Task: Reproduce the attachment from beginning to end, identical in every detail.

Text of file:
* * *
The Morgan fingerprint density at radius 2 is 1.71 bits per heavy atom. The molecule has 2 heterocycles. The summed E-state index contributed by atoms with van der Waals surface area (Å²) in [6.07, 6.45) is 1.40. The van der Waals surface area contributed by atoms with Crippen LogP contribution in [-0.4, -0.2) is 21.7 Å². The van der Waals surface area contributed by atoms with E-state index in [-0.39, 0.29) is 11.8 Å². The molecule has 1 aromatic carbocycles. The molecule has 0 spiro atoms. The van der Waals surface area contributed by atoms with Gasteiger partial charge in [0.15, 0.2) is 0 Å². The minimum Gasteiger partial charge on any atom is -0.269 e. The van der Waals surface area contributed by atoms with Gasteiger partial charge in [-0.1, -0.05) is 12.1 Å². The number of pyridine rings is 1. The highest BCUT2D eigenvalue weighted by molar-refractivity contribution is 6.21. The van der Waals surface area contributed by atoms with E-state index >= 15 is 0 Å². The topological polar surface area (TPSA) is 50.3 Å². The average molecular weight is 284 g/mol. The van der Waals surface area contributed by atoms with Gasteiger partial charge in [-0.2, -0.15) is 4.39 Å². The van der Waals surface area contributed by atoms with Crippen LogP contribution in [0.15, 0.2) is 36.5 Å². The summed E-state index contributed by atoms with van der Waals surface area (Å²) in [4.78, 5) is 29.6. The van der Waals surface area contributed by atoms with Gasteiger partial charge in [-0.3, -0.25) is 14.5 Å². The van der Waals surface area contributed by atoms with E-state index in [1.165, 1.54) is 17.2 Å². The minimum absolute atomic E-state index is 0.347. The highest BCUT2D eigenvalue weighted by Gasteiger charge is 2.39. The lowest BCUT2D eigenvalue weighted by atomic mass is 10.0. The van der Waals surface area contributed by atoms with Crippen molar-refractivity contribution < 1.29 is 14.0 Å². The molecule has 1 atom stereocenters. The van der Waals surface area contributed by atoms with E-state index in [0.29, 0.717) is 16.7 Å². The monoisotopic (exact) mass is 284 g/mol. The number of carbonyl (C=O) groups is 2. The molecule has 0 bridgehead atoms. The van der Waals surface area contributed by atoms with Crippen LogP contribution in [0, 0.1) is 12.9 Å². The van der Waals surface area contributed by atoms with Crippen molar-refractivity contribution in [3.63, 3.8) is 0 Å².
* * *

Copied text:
The Morgan fingerprint density at radius 2 is 1.71 bits per heavy atom. The molecule has 2 heterocycles. The summed E-state index contributed by atoms with van der Waals surface area (Å²) in [6.07, 6.45) is 1.40. The van der Waals surface area contributed by atoms with Crippen LogP contribution in [-0.4, -0.2) is 21.7 Å². The van der Waals surface area contributed by atoms with E-state index in [-0.39, 0.29) is 11.8 Å². The molecule has 1 aromatic carbocycles. The molecule has 0 spiro atoms. The van der Waals surface area contributed by atoms with Gasteiger partial charge in [0.15, 0.2) is 0 Å². The minimum Gasteiger partial charge on any atom is -0.269 e. The van der Waals surface area contributed by atoms with Gasteiger partial charge in [-0.1, -0.05) is 12.1 Å². The number of pyridine rings is 1. The highest BCUT2D eigenvalue weighted by molar-refractivity contribution is 6.21. The van der Waals surface area contributed by atoms with E-state index >= 15 is 0 Å². The topological polar surface area (TPSA) is 50.3 Å². The average molecular weight is 284 g/mol. The van der Waals surface area contributed by atoms with Gasteiger partial charge in [-0.2, -0.15) is 4.39 Å². The van der Waals surface area contributed by atoms with Crippen LogP contribution in [0.15, 0.2) is 36.5 Å². The summed E-state index contributed by atoms with van der Waals surface area (Å²) in [4.78, 5) is 29.6. The van der Waals surface area contributed by atoms with Gasteiger partial charge in [-0.3, -0.25) is 14.5 Å². The van der Waals surface area contributed by atoms with E-state index in [1.165, 1.54) is 17.2 Å². The minimum absolute atomic E-state index is 0.347. The highest BCUT2D eigenvalue weighted by Gasteiger charge is 2.39. The lowest BCUT2D eigenvalue weighted by atomic mass is 10.0. The van der Waals surface area contributed by atoms with Crippen molar-refractivity contribution < 1.29 is 14.0 Å². The molecule has 1 atom stereocenters. The van der Waals surface area contributed by atoms with E-state index in [0.29, 0.717) is 16.7 Å². The monoisotopic (exact) mass is 284 g/mol. The number of carbonyl (C=O) groups is 2. The molecule has 0 bridgehead atoms. The van der Waals surface area contributed by atoms with Crippen LogP contribution in [0, 0.1) is 12.9 Å². The van der Waals surface area contributed by atoms with Crippen molar-refractivity contribution in [3.63, 3.8) is 0 Å².